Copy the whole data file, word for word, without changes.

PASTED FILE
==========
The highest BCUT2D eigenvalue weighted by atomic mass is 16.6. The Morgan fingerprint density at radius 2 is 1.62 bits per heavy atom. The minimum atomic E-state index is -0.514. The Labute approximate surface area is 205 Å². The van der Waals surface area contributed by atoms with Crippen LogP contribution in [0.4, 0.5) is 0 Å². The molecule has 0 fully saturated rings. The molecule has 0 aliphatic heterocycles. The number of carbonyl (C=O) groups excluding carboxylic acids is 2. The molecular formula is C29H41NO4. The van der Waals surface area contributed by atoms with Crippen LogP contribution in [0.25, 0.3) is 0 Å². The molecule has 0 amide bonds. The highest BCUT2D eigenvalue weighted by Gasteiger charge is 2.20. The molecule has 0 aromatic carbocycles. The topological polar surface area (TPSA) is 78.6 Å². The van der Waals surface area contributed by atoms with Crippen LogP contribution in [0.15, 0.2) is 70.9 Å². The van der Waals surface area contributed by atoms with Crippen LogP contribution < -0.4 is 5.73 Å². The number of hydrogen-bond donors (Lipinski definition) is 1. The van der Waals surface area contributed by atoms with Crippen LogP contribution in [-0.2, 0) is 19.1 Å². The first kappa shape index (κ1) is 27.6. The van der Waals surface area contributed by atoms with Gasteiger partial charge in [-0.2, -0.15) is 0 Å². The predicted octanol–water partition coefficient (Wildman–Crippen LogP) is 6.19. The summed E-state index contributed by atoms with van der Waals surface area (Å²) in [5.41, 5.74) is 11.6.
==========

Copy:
The highest BCUT2D eigenvalue weighted by atomic mass is 16.6. The Morgan fingerprint density at radius 2 is 1.62 bits per heavy atom. The minimum atomic E-state index is -0.514. The Labute approximate surface area is 205 Å². The van der Waals surface area contributed by atoms with Crippen LogP contribution in [0.4, 0.5) is 0 Å². The molecule has 0 fully saturated rings. The molecule has 0 aliphatic heterocycles. The number of carbonyl (C=O) groups excluding carboxylic acids is 2. The molecular formula is C29H41NO4. The van der Waals surface area contributed by atoms with Crippen LogP contribution in [0.25, 0.3) is 0 Å². The molecule has 0 amide bonds. The highest BCUT2D eigenvalue weighted by Gasteiger charge is 2.20. The molecule has 0 aromatic carbocycles. The topological polar surface area (TPSA) is 78.6 Å². The van der Waals surface area contributed by atoms with Crippen LogP contribution in [0.15, 0.2) is 70.9 Å². The van der Waals surface area contributed by atoms with Crippen LogP contribution < -0.4 is 5.73 Å². The number of hydrogen-bond donors (Lipinski definition) is 1. The van der Waals surface area contributed by atoms with Crippen LogP contribution in [-0.2, 0) is 19.1 Å². The first kappa shape index (κ1) is 27.6. The van der Waals surface area contributed by atoms with Gasteiger partial charge in [-0.2, -0.15) is 0 Å². The predicted octanol–water partition coefficient (Wildman–Crippen LogP) is 6.19. The summed E-state index contributed by atoms with van der Waals surface area (Å²) in [5.41, 5.74) is 11.6.